The Sexed-Up Fairy Tales Of The Past

With all the fairy tale retellings that are popular today, ranging from dark like Grimm and Snow White and the Huntsman to light-hearted like Mirror Mirror and Brave, now’s a great time to look at sex in fairy tales. As I discuss over at my personal blog, fairy tales have always been flexible in form and function. Since they tend to address humanity’s big questions – what is a family, what is the role of the individual in society, what is love – it makes sense that sex would figure in there somewhere.

I’ve already written on sex in Little Red Riding Hood, so today I’ll talk about two beloved Grimms’ tales: Sleeping Beauty and Rapunzel. Both have a much sexier history than most people know.

Before the Grimms recorded their version of Sleeping Beauty, which they titled “Briar Rose,” it was a much darker tale. In the Italian version written by Giambattista Basile, “Sun, Moon, and Talia,” the king doesn’t wake up Sleeping Beauty with a kiss – he has sex with her. And it’s not even that which wakes her up, but rather when she gives birth to twins, and they suck a splinter out of her finger while looking for something to suckle. And the story doesn’t even end there, as the king’s mother has a cannibalistic desire to eat the heroine and her two young kids. Everything works out in the end (except for the wicked mother-in-law), but you gotta think, the Grimms’ and Disney Sleeping Beauties had things a lot easier: just wake up and get married!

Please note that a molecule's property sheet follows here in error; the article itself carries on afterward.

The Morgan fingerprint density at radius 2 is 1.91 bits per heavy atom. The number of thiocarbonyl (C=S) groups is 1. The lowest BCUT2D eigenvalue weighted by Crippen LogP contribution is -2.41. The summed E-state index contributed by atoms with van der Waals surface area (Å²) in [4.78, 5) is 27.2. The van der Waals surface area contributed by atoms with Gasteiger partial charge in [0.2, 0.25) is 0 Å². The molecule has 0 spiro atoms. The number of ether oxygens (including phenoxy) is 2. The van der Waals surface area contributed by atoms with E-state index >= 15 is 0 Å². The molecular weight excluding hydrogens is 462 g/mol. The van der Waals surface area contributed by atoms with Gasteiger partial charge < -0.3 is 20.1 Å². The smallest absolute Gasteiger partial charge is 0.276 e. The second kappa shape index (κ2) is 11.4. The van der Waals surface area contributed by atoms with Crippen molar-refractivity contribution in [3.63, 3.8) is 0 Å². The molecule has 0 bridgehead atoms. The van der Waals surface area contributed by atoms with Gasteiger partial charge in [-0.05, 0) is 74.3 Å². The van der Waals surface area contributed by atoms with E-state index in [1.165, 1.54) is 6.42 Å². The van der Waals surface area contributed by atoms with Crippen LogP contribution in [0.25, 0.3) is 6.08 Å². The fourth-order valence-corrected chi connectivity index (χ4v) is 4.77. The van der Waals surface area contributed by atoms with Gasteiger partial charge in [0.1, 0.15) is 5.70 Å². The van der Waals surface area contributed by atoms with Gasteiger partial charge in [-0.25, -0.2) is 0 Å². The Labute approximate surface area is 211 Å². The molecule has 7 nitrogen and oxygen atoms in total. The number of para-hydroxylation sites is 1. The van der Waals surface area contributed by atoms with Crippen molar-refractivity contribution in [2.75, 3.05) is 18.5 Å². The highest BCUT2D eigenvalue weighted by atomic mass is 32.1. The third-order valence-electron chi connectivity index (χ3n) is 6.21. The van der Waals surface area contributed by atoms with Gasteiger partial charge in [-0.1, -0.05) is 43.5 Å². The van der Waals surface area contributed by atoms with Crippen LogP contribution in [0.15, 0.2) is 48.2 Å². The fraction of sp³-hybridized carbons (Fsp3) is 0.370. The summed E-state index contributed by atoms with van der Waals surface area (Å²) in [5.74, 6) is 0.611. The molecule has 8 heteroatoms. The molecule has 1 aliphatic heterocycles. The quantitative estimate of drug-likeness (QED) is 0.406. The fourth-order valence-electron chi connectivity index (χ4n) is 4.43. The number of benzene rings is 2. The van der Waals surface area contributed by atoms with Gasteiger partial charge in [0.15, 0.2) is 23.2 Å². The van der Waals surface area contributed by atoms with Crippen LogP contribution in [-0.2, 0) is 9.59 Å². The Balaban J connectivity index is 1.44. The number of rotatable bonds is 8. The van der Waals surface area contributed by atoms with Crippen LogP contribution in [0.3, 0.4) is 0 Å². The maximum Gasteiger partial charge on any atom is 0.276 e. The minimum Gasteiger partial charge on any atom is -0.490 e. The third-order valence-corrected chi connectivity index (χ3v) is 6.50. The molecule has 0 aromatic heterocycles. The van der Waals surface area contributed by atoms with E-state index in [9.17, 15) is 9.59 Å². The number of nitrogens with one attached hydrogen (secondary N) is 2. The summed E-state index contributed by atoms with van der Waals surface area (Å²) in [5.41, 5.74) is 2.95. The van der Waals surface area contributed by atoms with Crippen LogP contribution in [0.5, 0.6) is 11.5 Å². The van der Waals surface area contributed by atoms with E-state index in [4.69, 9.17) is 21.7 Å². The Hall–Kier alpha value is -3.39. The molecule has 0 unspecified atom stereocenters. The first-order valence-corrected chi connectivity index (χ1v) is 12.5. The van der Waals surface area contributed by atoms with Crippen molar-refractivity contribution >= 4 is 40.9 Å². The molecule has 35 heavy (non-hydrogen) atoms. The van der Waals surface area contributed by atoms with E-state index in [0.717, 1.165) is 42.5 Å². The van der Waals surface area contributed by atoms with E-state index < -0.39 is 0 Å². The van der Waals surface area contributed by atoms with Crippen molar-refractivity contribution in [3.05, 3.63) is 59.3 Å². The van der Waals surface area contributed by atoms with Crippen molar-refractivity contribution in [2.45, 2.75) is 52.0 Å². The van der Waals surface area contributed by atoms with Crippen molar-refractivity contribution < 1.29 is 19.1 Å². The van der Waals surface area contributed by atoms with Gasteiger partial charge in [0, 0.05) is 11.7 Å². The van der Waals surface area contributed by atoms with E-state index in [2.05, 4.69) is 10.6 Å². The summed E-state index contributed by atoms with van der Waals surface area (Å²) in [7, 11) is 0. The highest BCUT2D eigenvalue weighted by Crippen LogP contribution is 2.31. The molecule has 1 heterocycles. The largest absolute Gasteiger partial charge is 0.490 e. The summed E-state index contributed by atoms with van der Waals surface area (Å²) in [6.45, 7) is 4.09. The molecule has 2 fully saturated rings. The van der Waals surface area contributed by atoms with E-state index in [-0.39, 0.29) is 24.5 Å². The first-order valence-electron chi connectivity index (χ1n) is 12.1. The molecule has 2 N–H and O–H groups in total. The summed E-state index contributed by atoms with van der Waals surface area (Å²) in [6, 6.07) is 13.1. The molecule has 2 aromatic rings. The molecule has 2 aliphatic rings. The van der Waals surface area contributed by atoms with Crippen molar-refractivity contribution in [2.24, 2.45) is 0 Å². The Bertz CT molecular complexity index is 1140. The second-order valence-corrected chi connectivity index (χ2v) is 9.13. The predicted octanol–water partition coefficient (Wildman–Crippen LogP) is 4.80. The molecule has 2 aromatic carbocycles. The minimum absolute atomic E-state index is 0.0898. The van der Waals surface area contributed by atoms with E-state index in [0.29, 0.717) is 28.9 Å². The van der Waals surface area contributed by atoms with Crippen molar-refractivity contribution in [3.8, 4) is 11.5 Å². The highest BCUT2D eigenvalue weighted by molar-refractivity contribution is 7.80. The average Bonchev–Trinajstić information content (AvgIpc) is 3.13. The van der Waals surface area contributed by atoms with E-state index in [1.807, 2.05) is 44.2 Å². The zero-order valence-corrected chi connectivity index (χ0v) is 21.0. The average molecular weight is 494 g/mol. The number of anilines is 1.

Rapunzel is another fascinating example of a tale that started out pretty sexy, but got tamer over time. In the 1812 edition of the Grimm brothers’ “Rapunzel,” the wicked sorceress doesn’t discover that she’s met a man until this event:

The fairy did not discover what was happening until one day Rapunzel said to her, “Frau Gothel, tell me why it is that my clothes are all too tight. They no longer fit me.”

So, the tale pretty clearly implies that they’d had sex and Rapunzel was pregnant. In the 1857 version, the Grimm brothers toned down the sexy times and still had Rapunzel get pregnant and bear the prince twins while they were separated, but rather than contain an allusion to Rapunzel’s pregnant body, the witch finds out about the prince because Rapunzel is a ditz and spills the beans by accident. This website shows both tales side by side, revealing just what got changed over time.

What these two tales have in common was that they both explicitly detailed the consequences of having sex – pregnancy – but then, over time, those features were minimized or outright erased. This is partly because fairy tales were once told by and for adults as well as children, but the growth of the genre of children’s literature starting in the 1800s, with fairy tales as a part of that canon, meant that the tales had to be made “appropriate” for children. Condemning premarital sex was also most likely part of this impulse, as the Western world edged into the uptight Victorian era.

Sex, being an integral part of human life, plays a role in fairy tales even when it’s not explicitly mentioned: children who grow up to be cursed have to come from somewhere, after all. It reveals a lot about our society, however, that the sex in fairy tales that was foregrounded in the past has been pushed to the background. In the contemporary tales mentioned above (and many others), sex is starting to peek out again, as though the people consuming fairy tales know that there’s a place for it in these stories after all. Maybe they’re not kids’ stories anymore at that point (at least, not by some people’s standards), but I’d say that this is a reflection of how important sex is to life in general. What do you think?

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About Jeana

Jeana

Jeana Jorgensen, PhD recently completed her doctoral degree in folklore and gender studies at Indiana University. She studies fairy tales and other narratives, dance, body art, feminist theory, digital humanities, and gender identity.